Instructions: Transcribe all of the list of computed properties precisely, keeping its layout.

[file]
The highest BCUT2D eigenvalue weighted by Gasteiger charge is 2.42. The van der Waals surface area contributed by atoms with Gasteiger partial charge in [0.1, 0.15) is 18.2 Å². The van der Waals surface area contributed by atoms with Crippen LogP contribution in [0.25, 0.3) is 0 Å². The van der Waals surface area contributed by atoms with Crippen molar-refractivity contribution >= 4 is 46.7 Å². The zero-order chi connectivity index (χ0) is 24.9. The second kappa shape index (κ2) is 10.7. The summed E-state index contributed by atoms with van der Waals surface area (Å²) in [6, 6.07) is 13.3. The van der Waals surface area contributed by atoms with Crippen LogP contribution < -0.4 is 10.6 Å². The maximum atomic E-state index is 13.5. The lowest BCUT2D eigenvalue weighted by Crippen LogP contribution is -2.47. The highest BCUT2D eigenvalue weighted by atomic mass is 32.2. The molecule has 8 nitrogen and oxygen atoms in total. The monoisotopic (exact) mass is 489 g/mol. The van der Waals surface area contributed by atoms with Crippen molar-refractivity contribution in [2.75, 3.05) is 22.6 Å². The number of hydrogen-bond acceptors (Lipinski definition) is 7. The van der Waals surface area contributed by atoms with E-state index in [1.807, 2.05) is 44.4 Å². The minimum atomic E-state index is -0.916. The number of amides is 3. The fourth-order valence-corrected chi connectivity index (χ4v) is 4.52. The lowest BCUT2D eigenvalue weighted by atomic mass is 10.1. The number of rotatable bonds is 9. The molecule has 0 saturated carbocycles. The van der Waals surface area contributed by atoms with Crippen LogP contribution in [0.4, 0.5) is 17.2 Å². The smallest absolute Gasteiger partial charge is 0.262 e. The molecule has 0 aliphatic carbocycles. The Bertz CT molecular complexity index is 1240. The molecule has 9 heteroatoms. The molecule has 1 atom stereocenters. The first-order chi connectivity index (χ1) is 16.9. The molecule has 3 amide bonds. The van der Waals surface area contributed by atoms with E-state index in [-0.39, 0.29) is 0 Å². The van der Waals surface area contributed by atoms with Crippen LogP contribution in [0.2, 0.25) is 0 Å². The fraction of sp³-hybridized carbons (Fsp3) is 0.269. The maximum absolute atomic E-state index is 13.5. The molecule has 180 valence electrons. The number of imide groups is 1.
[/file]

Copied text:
The highest BCUT2D eigenvalue weighted by Gasteiger charge is 2.42. The van der Waals surface area contributed by atoms with Gasteiger partial charge in [0.1, 0.15) is 18.2 Å². The van der Waals surface area contributed by atoms with Crippen LogP contribution in [0.25, 0.3) is 0 Å². The van der Waals surface area contributed by atoms with Crippen molar-refractivity contribution >= 4 is 46.7 Å². The zero-order chi connectivity index (χ0) is 24.9. The second kappa shape index (κ2) is 10.7. The summed E-state index contributed by atoms with van der Waals surface area (Å²) in [6, 6.07) is 13.3. The van der Waals surface area contributed by atoms with Crippen LogP contribution < -0.4 is 10.6 Å². The maximum atomic E-state index is 13.5. The lowest BCUT2D eigenvalue weighted by Crippen LogP contribution is -2.47. The highest BCUT2D eigenvalue weighted by atomic mass is 32.2. The molecule has 8 nitrogen and oxygen atoms in total. The monoisotopic (exact) mass is 489 g/mol. The van der Waals surface area contributed by atoms with Crippen molar-refractivity contribution in [2.75, 3.05) is 22.6 Å². The number of hydrogen-bond acceptors (Lipinski definition) is 7. The van der Waals surface area contributed by atoms with E-state index in [1.807, 2.05) is 44.4 Å². The minimum atomic E-state index is -0.916. The number of amides is 3. The fourth-order valence-corrected chi connectivity index (χ4v) is 4.52. The lowest BCUT2D eigenvalue weighted by atomic mass is 10.1. The number of rotatable bonds is 9. The molecule has 0 saturated carbocycles. The van der Waals surface area contributed by atoms with Crippen LogP contribution in [0.4, 0.5) is 17.2 Å². The smallest absolute Gasteiger partial charge is 0.262 e. The molecule has 0 aliphatic carbocycles. The Bertz CT molecular complexity index is 1240. The molecule has 9 heteroatoms. The molecule has 1 atom stereocenters. The first-order chi connectivity index (χ1) is 16.9. The molecule has 3 amide bonds. The van der Waals surface area contributed by atoms with E-state index in [-0.39, 0.29) is 0 Å². The van der Waals surface area contributed by atoms with Crippen LogP contribution in [0.2, 0.25) is 0 Å². The fraction of sp³-hybridized carbons (Fsp3) is 0.269. The maximum absolute atomic E-state index is 13.5. The molecule has 180 valence electrons. The number of imide groups is 1.